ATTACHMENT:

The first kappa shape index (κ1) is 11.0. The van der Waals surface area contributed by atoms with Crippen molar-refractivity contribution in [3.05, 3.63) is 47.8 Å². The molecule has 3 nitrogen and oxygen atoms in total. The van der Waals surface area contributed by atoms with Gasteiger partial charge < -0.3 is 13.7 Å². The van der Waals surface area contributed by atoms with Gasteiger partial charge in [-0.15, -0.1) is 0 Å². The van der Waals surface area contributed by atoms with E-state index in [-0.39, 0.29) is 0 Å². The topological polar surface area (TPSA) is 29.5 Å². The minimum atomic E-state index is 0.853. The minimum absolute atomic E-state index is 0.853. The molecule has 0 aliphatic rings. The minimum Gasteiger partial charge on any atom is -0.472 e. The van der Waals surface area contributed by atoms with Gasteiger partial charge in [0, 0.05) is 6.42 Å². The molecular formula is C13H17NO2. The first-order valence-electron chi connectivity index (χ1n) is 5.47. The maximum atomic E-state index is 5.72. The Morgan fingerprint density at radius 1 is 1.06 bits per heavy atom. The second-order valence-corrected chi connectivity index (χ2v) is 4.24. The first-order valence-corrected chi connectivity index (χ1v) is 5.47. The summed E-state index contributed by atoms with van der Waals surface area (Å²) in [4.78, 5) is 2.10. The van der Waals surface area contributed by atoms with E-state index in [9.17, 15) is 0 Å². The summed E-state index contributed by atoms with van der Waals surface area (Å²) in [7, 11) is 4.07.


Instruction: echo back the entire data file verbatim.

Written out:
The first kappa shape index (κ1) is 11.0. The van der Waals surface area contributed by atoms with Crippen molar-refractivity contribution in [3.05, 3.63) is 47.8 Å². The molecule has 3 nitrogen and oxygen atoms in total. The van der Waals surface area contributed by atoms with Gasteiger partial charge < -0.3 is 13.7 Å². The van der Waals surface area contributed by atoms with Gasteiger partial charge in [-0.15, -0.1) is 0 Å². The van der Waals surface area contributed by atoms with E-state index in [-0.39, 0.29) is 0 Å². The topological polar surface area (TPSA) is 29.5 Å². The minimum atomic E-state index is 0.853. The minimum absolute atomic E-state index is 0.853. The molecule has 0 aliphatic rings. The minimum Gasteiger partial charge on any atom is -0.472 e. The van der Waals surface area contributed by atoms with Gasteiger partial charge in [0, 0.05) is 6.42 Å². The molecular formula is C13H17NO2. The first-order valence-electron chi connectivity index (χ1n) is 5.47. The maximum atomic E-state index is 5.72. The Morgan fingerprint density at radius 1 is 1.06 bits per heavy atom. The second-order valence-corrected chi connectivity index (χ2v) is 4.24. The first-order valence-corrected chi connectivity index (χ1v) is 5.47. The summed E-state index contributed by atoms with van der Waals surface area (Å²) in [4.78, 5) is 2.10. The van der Waals surface area contributed by atoms with E-state index in [9.17, 15) is 0 Å². The summed E-state index contributed by atoms with van der Waals surface area (Å²) in [7, 11) is 4.07.